26 Feb ’13
In our quest to Live More Awesome (while we’re not trying to beat depression, this seems a good way to live one’s life) we’d found this event and decided to attend. The lighthouse at Castlepoint has been a Beam of Bright Light for 100 years, protecting ships and sailors from the rugged coast. To celebrate this milestone the Centennial Committee organised a weekend of activities, including the chance to walk up the lighthouse. Cool!
Saturday I’d baked up a storm so we’d have goodies to take for a picnic lunch on Sunday.
The Courgette Tart was inspired by a recipe I’d read in the Herald, and by a glut of yellow and green courgettes in our garden. The sausage pie was the very first thing I cooked at Manual (now called Technicraft) at school. It’s a family favourite and really easy to make.
When we arrived the sun was shining and a light breeze was blowing. I’ve never been to Castlepoint, or spent much time at all on the east coast of the Wairarapa. The coastline is very different from our side of the island. The sand is golden, it is more rocky and a devilish wind blows up from the South. We decided to slog up the hill and join the queue to enter the lighthouse.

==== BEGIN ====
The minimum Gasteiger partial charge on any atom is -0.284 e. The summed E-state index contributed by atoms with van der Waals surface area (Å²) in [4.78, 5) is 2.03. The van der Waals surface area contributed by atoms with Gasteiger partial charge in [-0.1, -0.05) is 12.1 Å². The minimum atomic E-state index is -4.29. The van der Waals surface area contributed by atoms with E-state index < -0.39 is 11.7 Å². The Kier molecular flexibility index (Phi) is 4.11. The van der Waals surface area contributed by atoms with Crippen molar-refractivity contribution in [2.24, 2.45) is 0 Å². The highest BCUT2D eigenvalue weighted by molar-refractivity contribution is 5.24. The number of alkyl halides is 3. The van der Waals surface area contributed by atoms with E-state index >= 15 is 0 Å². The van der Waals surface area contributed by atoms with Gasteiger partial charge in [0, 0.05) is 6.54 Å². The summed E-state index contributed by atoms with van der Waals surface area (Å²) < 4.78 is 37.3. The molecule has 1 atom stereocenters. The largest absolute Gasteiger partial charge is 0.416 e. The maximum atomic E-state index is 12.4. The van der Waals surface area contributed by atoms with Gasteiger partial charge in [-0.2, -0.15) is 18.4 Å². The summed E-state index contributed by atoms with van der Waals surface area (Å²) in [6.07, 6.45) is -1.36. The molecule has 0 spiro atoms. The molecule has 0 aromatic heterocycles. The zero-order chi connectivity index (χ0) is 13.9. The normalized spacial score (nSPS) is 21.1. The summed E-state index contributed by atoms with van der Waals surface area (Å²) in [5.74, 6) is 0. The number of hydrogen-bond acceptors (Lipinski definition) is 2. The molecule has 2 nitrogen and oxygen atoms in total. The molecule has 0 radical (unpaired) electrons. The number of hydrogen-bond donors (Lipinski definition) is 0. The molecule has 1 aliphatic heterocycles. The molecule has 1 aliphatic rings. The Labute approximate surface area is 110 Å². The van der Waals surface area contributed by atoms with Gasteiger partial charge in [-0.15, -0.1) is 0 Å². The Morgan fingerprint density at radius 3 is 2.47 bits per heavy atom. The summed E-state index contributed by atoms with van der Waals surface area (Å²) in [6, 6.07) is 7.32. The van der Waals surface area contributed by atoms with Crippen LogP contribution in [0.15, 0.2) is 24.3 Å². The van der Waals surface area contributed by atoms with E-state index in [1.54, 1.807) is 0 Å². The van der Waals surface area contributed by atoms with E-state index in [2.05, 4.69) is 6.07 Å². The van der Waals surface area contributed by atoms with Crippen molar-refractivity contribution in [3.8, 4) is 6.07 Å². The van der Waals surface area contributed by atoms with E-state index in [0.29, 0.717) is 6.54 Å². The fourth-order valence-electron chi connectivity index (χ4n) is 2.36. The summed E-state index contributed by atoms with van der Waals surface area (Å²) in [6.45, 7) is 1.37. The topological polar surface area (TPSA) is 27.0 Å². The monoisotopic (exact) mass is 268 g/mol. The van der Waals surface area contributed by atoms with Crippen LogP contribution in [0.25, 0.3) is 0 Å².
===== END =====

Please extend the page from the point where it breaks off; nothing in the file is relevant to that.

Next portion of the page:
After standing in the queue for about 20 minutes, a queue that didn’t seem to be moving despite a few people popping out on the lighthouse balcony above us, the Lovely Man went to see what was going on. It turned out that only 36 people an hour were able to get through, and there were about 50 people ahead of us. We figured it just was not going to be worth standing there for and hour and half with bored and grumpy children, so we went exploring instead.
I love it. No fences. There’s a handrail for people climbing up the path to the lighthouse and the lookout, well built stairs and rails down the other side. But after that there are no restrictions. No PC, wrap-us-up-in-cotton-wool-we’re-too-stupid-to-not-fall-off-the-side nonsense. How very refreshing. So we explored, climbed over rocks, discovered fossils and watched the seagulls and terns soaring up the steep cliffs from the Pacific Ocean below. Continue reading